Sir: Steven Spielberg's withdrawal from the Beijing Olympics has rightly turned the spotlight on companies hoping to profit from them. It is unrealistic to ask these companies to forego the commercial opportunities offered, but we are entitled to ask that their operations are explicitly underpinned by the principles set out in the Universal Declaration of Human Rights (UDHR) which calls on all individuals and "organs of society" for support.
This is not to ask companies to criticise governments, but to support internationally agreed principles to which almost all governments, including China, pay at least lip service.
More than 100 major transnational companies cite the UDHR as a basis for their business principles, having learnt the damage to reputation in failing to do so. They should now be expected to respect the human rights of their labour force and the communities they affect and to speak out for human rights where they are violated.
Without such principles and a willingness to proclaim them, companies, such as Total oil in Burma, must be judged morally complicit with what goes on around them. Silence is not neutrality. But a simplistic call for boycott may well lead to the removal of what could be an example to others and of a pressure for reform which would otherwise not exist.
And if a company has appropriate principles, it is better for human rights, and ultimately for the company itself, for it to be thrown out of a country for proclaiming those principles rather than pulling out under public pressure to preserve its profits elsewhere.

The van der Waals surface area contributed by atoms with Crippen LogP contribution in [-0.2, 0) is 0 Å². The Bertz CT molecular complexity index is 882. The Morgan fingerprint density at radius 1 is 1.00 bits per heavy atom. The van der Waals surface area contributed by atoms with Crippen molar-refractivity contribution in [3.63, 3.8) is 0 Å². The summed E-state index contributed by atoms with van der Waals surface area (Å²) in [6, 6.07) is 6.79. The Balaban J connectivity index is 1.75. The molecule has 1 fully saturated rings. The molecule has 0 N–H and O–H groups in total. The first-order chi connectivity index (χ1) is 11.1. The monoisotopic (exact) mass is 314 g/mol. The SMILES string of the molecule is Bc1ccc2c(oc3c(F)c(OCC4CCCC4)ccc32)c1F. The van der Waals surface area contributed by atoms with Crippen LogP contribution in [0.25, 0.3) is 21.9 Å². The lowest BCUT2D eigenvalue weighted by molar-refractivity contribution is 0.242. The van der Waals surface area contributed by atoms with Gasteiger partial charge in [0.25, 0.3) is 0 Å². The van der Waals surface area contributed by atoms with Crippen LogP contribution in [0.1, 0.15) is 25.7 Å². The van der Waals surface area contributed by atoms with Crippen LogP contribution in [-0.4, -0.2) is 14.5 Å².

It is now up to the human rights non-governmental organisations (NGOs) not simply to preach, but to engage directly with companies, many of whom remain ignorant of the UDHR and its relevance to themselves, to help them devise human rights policies which we should increasingly regard as a condition of their social licence to operate.
Sir Geoffrey Chandler
Founder-Chair, Amnesty International UK Business Group 1991-2001, Dorking, Surrey
Wonderful world of Northern Rock
Sir: Does the Government have any idea of what it is getting into with the Alice in Wonderland world that is Northern Rock? We have a mortgage with the bank that is fixed at 4.99 per cent until 2016. We can borrow back money we have already paid at the same interest rate.
Taking up an offer on the bank's website today, we can lend that same money back to Northern Rock at an interest rate of 6.35 per cent. Our savings would be guaranteed in full by the Government, and we could pocket the 1.36 percentage point profit at no risk.